p.s. People who cannot even spell words correctly in English should not pretend to know exact stats about the immigrant population in the U.S. (ahem...Dyske)

Anna_ Apr-29-2006

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Wow. I searched the internet for a definition of nth generation because a survey question asked me what generation I was. As I have read, the definition can apply to both foreign-born and native-born. This doesn't help me at all......

les May-01-2006

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off course the immigrants are first amercans!

snazecic May-18-2006

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From the Oxford English Dictionary (with history of the term):

b. first- (or second-, etc.) generation a., designating a member of the first (or second, etc.) generation of a family, spec. of descendants of immigrant parents, esp. in the United States; also, designating a naturalized immigrant (or a child, etc., of a naturalized immigrant). Also transf. and fig.

1896 S. A. BARNETT Let. Sept. in H. Barnett Canon Barnett (1918) II. 119 There are the usual Americans. One ‘first-generation man’, as he calls himself..has made a great fortune. 1946 J. O'HARA in 55 Short Stories from New Yorker (1952) 199 Francis had his place at the bar, at the far corner, and it was his so long as he was present. First-generation Jimmy and second-generation Jimmy had seen to that. 1951 M. MCLUHAN Mech. Bride 67/1 First-generation immigrants who quickly made good. Ibid. 67/2 The father is just such a second-generation type. 1953 E. COXHEAD Midlanders vi. 153 Herself a second-generation college girl, she now under-valued the freedoms the pioneers had won. 1956 Nature 10 Mar. 489/2 Second-generation inbreds... Fourth-generation inbreds... F1 hybrids between third-generation inbreds. 1960 Guardian 29 July 4/4 Deriabin, born in 1921, was a second generation Communist. 1960 Ibid. 5 Nov. 3/6 A second-generation Kenyan whose father was one of the pioneer settlers in the White Highlands. 1962 Chem. Engin. Progress Oct. 44 (caption) First generation (left) and improved (right) void-free laminates of phenolic resin and graphite fabric. 1968 L. BLACK Outbreak ix. 86 The number of notifications [of smallpox] will rise sharply, as second and third generation cases emerge from the incubation period.

sf_guy May-21-2006

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Here's a way to figure out what the survey probably means. Do they have a separate "immigrant" choice (in addition to a "first generation" option? If so, they probably mean "child of immigrants" by "first generation"; if not, they probably mean "immigrant."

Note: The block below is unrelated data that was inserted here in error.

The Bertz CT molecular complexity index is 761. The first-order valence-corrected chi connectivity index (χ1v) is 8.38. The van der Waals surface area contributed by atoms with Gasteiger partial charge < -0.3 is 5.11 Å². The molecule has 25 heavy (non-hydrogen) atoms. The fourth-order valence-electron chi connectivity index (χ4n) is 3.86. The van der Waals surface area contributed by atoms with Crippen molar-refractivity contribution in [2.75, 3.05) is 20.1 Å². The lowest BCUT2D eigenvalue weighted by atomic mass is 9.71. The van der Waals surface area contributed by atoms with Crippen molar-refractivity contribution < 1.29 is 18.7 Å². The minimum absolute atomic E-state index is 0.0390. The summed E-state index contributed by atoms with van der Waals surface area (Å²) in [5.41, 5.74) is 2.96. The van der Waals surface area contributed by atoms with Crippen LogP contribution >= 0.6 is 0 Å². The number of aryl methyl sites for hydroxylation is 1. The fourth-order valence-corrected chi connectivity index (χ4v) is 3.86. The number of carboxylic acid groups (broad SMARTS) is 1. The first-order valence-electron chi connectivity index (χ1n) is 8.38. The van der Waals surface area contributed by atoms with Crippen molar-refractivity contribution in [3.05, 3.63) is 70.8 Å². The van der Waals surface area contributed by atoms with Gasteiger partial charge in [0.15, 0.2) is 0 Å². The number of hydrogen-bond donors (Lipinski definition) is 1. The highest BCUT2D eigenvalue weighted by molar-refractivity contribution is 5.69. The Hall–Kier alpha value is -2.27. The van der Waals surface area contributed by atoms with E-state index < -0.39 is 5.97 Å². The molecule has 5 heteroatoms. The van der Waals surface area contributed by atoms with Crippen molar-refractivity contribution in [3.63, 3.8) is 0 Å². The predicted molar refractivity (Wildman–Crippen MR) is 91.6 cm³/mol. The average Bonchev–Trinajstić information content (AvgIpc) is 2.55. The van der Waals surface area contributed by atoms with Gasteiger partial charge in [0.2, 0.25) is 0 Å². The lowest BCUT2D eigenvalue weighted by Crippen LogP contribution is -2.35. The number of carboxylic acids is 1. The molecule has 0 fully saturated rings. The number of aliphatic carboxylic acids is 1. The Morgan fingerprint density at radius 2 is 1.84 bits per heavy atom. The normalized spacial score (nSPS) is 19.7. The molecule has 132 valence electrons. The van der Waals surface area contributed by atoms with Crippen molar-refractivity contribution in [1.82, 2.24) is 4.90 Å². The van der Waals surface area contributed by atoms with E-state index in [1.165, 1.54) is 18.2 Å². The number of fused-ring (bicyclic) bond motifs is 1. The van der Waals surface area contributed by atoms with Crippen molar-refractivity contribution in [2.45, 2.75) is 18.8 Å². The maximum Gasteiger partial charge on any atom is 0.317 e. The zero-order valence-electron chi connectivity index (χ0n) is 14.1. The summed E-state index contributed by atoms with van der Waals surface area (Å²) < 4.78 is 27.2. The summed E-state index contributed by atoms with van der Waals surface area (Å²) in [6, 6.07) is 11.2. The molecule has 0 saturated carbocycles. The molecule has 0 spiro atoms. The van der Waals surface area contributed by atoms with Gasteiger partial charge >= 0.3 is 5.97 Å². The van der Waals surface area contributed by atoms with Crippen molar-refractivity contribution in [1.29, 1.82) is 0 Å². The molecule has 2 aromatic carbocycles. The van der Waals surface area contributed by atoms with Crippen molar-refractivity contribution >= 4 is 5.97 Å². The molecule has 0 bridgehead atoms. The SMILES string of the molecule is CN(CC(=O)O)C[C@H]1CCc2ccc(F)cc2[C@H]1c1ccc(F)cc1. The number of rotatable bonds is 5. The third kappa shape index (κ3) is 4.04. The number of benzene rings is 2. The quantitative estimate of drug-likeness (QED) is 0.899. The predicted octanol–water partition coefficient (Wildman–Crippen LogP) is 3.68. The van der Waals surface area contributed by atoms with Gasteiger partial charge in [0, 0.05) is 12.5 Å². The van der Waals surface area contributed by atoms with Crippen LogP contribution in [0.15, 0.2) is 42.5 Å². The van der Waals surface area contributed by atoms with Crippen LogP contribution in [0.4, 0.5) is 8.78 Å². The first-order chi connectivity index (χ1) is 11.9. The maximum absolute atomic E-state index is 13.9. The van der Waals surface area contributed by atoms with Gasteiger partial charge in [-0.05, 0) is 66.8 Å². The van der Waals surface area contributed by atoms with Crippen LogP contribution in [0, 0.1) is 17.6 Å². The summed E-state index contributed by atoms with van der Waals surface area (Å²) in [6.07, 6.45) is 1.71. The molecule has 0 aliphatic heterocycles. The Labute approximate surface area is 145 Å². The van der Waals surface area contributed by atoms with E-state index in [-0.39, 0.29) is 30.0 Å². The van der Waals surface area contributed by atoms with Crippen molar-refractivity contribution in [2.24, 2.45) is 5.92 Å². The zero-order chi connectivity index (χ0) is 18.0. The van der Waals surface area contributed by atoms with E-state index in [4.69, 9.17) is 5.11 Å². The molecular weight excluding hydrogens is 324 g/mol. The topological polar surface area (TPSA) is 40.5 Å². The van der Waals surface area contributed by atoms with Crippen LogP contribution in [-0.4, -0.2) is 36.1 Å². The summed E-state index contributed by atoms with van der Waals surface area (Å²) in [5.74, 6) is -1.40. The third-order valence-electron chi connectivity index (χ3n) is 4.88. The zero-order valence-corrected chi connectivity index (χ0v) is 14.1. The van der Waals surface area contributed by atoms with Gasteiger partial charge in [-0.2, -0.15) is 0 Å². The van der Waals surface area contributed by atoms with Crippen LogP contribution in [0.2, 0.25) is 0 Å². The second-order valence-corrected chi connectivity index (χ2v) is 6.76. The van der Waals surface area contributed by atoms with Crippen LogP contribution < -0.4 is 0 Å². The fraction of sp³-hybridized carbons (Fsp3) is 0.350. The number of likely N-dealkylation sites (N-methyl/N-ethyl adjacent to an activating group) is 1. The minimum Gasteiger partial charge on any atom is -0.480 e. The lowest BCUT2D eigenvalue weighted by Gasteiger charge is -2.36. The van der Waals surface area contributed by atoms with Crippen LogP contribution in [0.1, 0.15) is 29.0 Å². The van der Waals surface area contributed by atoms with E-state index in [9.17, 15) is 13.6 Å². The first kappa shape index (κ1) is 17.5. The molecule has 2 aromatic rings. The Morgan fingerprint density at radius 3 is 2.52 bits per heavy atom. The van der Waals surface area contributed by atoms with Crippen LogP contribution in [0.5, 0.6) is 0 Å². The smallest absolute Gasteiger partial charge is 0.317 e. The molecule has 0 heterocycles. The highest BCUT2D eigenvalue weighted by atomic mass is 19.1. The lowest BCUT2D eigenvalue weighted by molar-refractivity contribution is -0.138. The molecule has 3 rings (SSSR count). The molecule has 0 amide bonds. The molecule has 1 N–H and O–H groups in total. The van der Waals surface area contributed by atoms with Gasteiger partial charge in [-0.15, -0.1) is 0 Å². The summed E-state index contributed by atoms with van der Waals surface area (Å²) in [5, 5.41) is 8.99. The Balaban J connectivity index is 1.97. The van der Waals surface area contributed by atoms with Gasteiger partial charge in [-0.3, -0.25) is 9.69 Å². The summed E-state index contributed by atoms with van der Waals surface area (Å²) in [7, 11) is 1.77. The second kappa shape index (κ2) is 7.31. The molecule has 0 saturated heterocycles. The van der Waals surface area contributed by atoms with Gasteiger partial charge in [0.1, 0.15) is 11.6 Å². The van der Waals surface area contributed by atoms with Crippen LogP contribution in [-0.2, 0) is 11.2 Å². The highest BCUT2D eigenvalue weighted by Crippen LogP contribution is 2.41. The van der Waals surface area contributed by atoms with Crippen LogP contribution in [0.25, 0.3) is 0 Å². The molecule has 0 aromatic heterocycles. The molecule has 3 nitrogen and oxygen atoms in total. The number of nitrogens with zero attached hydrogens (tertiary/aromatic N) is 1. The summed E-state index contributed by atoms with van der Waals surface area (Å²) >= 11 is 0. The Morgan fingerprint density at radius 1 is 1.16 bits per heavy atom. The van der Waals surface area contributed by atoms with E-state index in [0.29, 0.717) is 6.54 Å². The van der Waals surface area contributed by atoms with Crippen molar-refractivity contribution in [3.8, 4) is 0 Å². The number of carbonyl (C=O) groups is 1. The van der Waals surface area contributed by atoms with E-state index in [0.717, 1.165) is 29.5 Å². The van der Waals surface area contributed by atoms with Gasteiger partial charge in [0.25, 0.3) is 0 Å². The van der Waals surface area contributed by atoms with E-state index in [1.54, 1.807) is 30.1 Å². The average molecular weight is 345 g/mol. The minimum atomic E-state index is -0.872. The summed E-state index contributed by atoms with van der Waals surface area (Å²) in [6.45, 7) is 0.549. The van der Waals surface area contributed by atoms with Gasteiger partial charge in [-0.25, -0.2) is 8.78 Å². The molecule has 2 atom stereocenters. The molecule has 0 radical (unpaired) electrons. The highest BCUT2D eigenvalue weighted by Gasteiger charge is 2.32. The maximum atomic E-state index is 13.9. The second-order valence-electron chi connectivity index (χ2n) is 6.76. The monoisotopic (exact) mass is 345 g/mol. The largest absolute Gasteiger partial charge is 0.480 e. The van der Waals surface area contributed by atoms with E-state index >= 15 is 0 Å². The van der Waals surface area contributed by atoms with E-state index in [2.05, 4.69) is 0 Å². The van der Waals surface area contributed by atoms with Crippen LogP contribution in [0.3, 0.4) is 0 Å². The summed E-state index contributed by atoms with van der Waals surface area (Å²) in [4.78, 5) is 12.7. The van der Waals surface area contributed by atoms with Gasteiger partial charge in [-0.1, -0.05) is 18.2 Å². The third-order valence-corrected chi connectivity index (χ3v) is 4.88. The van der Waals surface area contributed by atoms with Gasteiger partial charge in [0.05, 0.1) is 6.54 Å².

Unless there's some reason to belive they expect only native-born Americans to be filling out the poll.

Avrom May-24-2006

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Hey guys, the first generation immigrants are the people who were born abroad, and the second generation immigrants are their children who were born here. US Census definition.

Merdan May-25-2006

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It's a bit like the conundrum as to whether the "first floor" of a building is the ground floor or the first one above the ground floor. There are different cultures that reckon them differently. By the conventions of genetics, the "first generation" (F1) would be the first generation BORN within the realm of consideration -- new country, new hybrid, new breeding stable, what have you. This stems from the literal meaning of the verb "generate" which means "to produce". By this definition, immigrant parents would not be "first generation" because they were not "produced" within the realm of consideration (in this case, the U.S.).
There really isn't any compelling reason, though, for imposing biological conventions on social issues. The term remains inherently ambiguous.

Bismarck1 Jun-29-2006

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The definition also varies upon psychology, "first generation " implies the generation that immigrated to the U.S. and "second generation" refers to being born in the U.S. to parents who immigrated/emigrated from elsewhere. I've also heard the term 1.5 generation as CQ described above. The term is ambiguous, I'm sure you'd find that even if you asked those holding doctoral degrees.